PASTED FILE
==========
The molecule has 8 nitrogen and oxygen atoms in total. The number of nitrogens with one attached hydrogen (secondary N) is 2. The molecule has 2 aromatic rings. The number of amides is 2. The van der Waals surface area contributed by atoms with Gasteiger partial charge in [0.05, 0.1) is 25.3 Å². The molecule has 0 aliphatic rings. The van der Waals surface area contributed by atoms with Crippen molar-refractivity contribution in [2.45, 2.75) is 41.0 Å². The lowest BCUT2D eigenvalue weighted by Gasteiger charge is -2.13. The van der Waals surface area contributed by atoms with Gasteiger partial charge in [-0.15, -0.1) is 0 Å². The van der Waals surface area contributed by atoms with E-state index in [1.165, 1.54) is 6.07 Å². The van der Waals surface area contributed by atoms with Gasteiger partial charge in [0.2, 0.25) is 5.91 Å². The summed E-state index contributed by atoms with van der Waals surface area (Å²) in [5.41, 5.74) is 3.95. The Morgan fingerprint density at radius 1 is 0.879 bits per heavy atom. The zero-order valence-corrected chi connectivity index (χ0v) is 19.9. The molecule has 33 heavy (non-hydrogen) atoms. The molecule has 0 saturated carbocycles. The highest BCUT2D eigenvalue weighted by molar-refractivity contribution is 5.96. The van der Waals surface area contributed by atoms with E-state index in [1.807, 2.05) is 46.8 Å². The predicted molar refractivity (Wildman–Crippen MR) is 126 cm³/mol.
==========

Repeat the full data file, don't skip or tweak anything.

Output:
The molecule has 8 nitrogen and oxygen atoms in total. The number of nitrogens with one attached hydrogen (secondary N) is 2. The molecule has 2 aromatic rings. The number of amides is 2. The van der Waals surface area contributed by atoms with Gasteiger partial charge in [0.05, 0.1) is 25.3 Å². The molecule has 0 aliphatic rings. The van der Waals surface area contributed by atoms with Crippen molar-refractivity contribution in [2.45, 2.75) is 41.0 Å². The lowest BCUT2D eigenvalue weighted by Gasteiger charge is -2.13. The van der Waals surface area contributed by atoms with Gasteiger partial charge in [-0.15, -0.1) is 0 Å². The van der Waals surface area contributed by atoms with E-state index in [1.165, 1.54) is 6.07 Å². The van der Waals surface area contributed by atoms with Gasteiger partial charge in [0.2, 0.25) is 5.91 Å². The summed E-state index contributed by atoms with van der Waals surface area (Å²) in [5.41, 5.74) is 3.95. The Morgan fingerprint density at radius 1 is 0.879 bits per heavy atom. The zero-order valence-corrected chi connectivity index (χ0v) is 19.9. The molecule has 33 heavy (non-hydrogen) atoms. The molecule has 0 saturated carbocycles. The highest BCUT2D eigenvalue weighted by molar-refractivity contribution is 5.96. The van der Waals surface area contributed by atoms with E-state index in [1.807, 2.05) is 46.8 Å². The predicted molar refractivity (Wildman–Crippen MR) is 126 cm³/mol.